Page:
We're used to politicians talking out of both sides of their mouths. "The Campaign" is a political comedy that attempts that feat.
It's a rude farce that takes broad swipes at the political system and those who manipulate it. It's not subtle about attacking alleged election-buying billionaires the Koch brothers (called the Motch brothers here).
The candidates are basically puppets one a crass, lazy Democrat given to giving in to base instincts, the other an ill-informed Republican whose idealism gives way to a cynical makeover to make him more presentable to the North Carolina voters he seeks.
The voters are ranting rubes who can't stop fulminating enough to realize that calling the other guy's pug dogs "communists" is about the silliest thing ever.
But this R-rated comedy, directed by Jay Roach, tries to have it both ways. It straddles the "fair and balanced" fence, making the naive, effeminate Republican (Zach Galifianakis) an idealist backed by the evil Motch brothers (Dan Aykroyd and John Lithgow) and the Democrat (Will Ferrell) a boozy, womanizing cynic whose idealism evaporated in high school.
The worst thing about the Republican is his stupidity. Galifianakis makes Marty Huggins, a Hammond, N.C., tour guide who is nothing but a disappointment to his racist, vile dad (Brian Cox), likably daft. Plump, prancing Galifianakis makes Marty the sort of guy you'd love to take to Chick-Fil-A. Or not. An early comic shock is seeing his equally plump wife and kids.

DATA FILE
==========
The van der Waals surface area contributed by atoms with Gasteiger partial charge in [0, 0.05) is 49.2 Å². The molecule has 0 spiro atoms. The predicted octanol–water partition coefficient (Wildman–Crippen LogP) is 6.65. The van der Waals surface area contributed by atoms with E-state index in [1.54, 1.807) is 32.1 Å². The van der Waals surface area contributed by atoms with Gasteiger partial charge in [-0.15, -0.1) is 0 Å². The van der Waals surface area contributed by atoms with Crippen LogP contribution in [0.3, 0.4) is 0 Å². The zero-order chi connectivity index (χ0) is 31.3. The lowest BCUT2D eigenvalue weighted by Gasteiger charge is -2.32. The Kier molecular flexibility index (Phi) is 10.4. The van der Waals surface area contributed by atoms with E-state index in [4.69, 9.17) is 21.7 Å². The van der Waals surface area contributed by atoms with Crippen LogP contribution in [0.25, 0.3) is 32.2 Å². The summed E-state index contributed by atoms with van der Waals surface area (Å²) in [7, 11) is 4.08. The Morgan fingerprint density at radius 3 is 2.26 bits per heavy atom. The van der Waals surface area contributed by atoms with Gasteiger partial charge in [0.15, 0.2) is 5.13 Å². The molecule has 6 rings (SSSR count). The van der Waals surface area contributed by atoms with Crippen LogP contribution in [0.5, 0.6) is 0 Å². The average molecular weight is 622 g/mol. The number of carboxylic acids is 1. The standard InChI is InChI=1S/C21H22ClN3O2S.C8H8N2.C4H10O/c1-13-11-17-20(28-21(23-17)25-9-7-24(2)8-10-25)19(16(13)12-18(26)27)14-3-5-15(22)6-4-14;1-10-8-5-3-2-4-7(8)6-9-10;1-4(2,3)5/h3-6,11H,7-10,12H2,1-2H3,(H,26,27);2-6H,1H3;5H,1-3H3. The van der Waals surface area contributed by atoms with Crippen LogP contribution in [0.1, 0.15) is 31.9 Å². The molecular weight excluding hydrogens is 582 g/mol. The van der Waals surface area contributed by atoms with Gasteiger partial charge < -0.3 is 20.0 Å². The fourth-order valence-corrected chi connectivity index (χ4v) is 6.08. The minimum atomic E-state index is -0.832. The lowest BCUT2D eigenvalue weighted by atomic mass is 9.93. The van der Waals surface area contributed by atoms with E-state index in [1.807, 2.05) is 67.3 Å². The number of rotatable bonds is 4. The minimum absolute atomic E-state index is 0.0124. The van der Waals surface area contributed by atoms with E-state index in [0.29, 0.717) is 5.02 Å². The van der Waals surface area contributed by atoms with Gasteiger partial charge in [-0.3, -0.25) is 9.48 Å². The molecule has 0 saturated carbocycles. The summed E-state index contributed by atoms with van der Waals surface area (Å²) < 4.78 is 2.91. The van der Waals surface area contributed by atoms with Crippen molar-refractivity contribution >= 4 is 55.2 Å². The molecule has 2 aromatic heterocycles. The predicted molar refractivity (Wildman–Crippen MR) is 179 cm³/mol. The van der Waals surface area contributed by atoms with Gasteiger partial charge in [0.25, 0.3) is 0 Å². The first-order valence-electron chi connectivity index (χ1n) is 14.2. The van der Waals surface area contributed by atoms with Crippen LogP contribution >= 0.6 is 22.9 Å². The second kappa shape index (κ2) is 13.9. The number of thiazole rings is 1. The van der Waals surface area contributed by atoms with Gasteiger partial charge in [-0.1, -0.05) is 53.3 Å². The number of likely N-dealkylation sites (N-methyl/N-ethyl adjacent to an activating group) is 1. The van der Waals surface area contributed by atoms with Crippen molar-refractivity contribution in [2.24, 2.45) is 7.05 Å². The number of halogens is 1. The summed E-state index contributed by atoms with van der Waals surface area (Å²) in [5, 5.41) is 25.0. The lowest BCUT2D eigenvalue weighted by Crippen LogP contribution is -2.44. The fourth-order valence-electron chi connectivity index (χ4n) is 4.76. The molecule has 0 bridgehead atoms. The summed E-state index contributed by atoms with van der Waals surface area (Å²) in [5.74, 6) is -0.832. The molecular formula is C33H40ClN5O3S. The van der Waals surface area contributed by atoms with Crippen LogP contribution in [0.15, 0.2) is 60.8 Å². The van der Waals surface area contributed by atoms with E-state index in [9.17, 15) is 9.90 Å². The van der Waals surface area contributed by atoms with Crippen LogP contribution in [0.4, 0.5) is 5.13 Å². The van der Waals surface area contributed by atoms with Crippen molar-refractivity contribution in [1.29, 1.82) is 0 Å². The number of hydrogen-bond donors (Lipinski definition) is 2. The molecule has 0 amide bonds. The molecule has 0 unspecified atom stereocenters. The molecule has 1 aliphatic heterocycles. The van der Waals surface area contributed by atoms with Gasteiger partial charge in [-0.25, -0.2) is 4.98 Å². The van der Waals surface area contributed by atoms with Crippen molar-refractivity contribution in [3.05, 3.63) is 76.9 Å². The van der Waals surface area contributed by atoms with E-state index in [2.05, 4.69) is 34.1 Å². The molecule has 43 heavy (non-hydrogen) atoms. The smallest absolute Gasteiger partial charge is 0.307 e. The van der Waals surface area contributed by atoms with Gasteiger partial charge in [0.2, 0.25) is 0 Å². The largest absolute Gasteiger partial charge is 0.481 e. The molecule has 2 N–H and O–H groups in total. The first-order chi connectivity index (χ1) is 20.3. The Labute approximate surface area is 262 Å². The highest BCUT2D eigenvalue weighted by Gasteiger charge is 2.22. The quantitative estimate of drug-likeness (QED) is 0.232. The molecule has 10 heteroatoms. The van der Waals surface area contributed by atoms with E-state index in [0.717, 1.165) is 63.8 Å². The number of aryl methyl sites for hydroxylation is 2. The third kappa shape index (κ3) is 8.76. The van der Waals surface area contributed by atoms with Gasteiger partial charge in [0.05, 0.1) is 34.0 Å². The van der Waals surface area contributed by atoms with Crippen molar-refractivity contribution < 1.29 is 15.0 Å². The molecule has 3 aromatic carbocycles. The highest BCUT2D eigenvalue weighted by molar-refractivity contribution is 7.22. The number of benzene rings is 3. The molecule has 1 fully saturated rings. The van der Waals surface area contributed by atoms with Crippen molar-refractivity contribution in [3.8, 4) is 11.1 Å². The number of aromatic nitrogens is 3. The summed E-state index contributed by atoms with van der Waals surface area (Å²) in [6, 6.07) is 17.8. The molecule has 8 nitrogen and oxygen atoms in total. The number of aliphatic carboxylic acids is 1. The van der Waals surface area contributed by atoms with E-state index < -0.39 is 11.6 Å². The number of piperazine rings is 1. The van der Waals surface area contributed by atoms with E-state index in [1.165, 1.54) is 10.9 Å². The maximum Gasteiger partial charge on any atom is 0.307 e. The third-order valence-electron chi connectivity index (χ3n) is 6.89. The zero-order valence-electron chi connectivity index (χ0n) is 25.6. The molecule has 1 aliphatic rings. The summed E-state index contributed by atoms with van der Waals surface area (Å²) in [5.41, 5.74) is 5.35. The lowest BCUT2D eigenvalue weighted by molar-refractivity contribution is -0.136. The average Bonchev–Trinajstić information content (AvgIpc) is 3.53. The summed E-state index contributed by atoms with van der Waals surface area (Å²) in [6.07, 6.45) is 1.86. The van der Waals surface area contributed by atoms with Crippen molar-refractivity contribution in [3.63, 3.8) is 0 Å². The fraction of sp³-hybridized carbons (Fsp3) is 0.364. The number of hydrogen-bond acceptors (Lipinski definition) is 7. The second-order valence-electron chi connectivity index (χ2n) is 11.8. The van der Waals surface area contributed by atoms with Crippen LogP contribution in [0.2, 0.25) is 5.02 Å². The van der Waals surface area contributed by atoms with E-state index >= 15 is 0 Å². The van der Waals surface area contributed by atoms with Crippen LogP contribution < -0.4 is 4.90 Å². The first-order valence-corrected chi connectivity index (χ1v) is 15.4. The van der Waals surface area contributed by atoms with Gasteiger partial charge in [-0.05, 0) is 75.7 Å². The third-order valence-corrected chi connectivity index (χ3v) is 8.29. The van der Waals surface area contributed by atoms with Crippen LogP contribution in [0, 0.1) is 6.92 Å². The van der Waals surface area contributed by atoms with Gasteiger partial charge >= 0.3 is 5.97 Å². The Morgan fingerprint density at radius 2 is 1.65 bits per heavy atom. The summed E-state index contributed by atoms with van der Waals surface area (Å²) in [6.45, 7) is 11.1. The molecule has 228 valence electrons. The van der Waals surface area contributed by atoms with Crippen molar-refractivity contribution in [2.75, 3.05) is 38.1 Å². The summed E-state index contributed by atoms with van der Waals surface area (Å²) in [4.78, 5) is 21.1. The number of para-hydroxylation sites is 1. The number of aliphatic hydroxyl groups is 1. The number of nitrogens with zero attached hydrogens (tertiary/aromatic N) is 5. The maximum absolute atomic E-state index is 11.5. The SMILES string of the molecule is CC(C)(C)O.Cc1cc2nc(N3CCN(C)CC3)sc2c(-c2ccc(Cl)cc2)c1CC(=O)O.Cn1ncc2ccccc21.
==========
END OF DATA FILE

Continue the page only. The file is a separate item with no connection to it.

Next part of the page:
Ferrell is hilariously unlikable as Cam Brady, the four- term incumbent. Whatever his merits as a congressman, the idea that he has to run for re-election, and against this idiotic sissy, makes him nuts.
Marty, guided by a nasty political infighter (Dylan McDermott), has a killer campaign slogan to take him to Washington. "Bring your brooms," he says of D.C. "Because it's a mess."
Director Roach throws filthy-mouthed kids, sister-marrying "born again" Christians, sex in port-a-johns and wardrobe malfunctions at us. The campaign ads are jaw-droppers, full of whoppers and "Jesus" bromides and porn.
The candidates are the biggest mess of all.
But movies that step on that third rail of filmgoer appeal politics always pull punches. Think of "Swing Vote," which had a few stinging shots, but no spine, the last election cycle.
Here, the debates have a few chuckles. Challenge your opponent to recite "The Lord's Prayer," and hope his campaign aide (Jason Sudeikis, in his one good scene) has to mime the words for him.
Most of the laughs come from the shocks which can be shocking.
And the actors are game. Ferrell is in full "Anchor Man"-meets-"Ricky Bobby" mode loud, abrasive, big-haired and outrageous.
And Galifianakis refines the mincing ditzes he's made his shtick.
But steering clear of anything that might turn off some ticket-buyers makes the film feel as focus-grouped as the very campaigns it aims to spoof.
A little about Chinese child-labor, a bit more about rich people running things, are as edgy as it gets.
The one pure, fall-on-the-floor running gag in Chris Henchy and Shawn Harwell's script is played to perfection by Karen Maru-yama. She's Mrs. Yao, the maid for Marty's bigoted dad, forced to talk in a Stepin Fetchit sing-song to remind him "of the good old days" when Jesse Helms was an icon and all was right with the South.
Maruyama kills, so much that they bring her back for an ill-considered finale bit.
By then, despite landing more than a few laughs beforehand, Roach must have known he needed help.
Two 1/2 Stars (out of four)
Cast: Will Ferrell, Zach Galifianakis, Jason Sudeikis, Dan Aykroyd, Karen Maruyama
Director: Jay Roach
Rated R (crude sexual content, language and brief nudity)